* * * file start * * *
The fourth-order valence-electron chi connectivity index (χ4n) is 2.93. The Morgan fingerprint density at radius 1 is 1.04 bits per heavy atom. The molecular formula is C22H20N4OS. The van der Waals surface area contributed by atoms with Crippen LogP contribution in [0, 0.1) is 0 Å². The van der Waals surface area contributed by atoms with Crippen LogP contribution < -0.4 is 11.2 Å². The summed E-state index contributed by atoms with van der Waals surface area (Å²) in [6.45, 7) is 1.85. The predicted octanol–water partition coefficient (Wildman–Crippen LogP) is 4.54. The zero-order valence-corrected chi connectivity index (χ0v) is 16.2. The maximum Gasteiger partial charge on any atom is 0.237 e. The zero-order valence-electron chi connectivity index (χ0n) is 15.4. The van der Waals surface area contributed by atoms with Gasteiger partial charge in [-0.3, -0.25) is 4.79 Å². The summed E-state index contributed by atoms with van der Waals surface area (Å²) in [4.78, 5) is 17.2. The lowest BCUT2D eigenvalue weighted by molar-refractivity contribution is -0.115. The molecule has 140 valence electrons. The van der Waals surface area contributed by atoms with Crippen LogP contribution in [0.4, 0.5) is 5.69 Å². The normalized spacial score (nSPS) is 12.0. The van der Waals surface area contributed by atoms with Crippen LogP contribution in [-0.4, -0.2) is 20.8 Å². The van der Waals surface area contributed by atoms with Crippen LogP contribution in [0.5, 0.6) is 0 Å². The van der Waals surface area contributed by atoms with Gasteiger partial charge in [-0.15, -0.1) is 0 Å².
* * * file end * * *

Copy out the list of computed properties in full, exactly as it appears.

The fourth-order valence-electron chi connectivity index (χ4n) is 2.93. The Morgan fingerprint density at radius 1 is 1.04 bits per heavy atom. The molecular formula is C22H20N4OS. The van der Waals surface area contributed by atoms with Crippen LogP contribution in [0, 0.1) is 0 Å². The van der Waals surface area contributed by atoms with Crippen LogP contribution < -0.4 is 11.2 Å². The summed E-state index contributed by atoms with van der Waals surface area (Å²) in [6.45, 7) is 1.85. The predicted octanol–water partition coefficient (Wildman–Crippen LogP) is 4.54. The zero-order valence-corrected chi connectivity index (χ0v) is 16.2. The maximum Gasteiger partial charge on any atom is 0.237 e. The zero-order valence-electron chi connectivity index (χ0n) is 15.4. The van der Waals surface area contributed by atoms with Gasteiger partial charge in [-0.3, -0.25) is 4.79 Å². The summed E-state index contributed by atoms with van der Waals surface area (Å²) in [4.78, 5) is 17.2. The lowest BCUT2D eigenvalue weighted by molar-refractivity contribution is -0.115. The molecule has 140 valence electrons. The van der Waals surface area contributed by atoms with Crippen LogP contribution in [0.4, 0.5) is 5.69 Å². The normalized spacial score (nSPS) is 12.0. The van der Waals surface area contributed by atoms with Crippen LogP contribution in [-0.4, -0.2) is 20.8 Å². The van der Waals surface area contributed by atoms with Crippen LogP contribution in [0.5, 0.6) is 0 Å². The van der Waals surface area contributed by atoms with Gasteiger partial charge in [-0.15, -0.1) is 0 Å².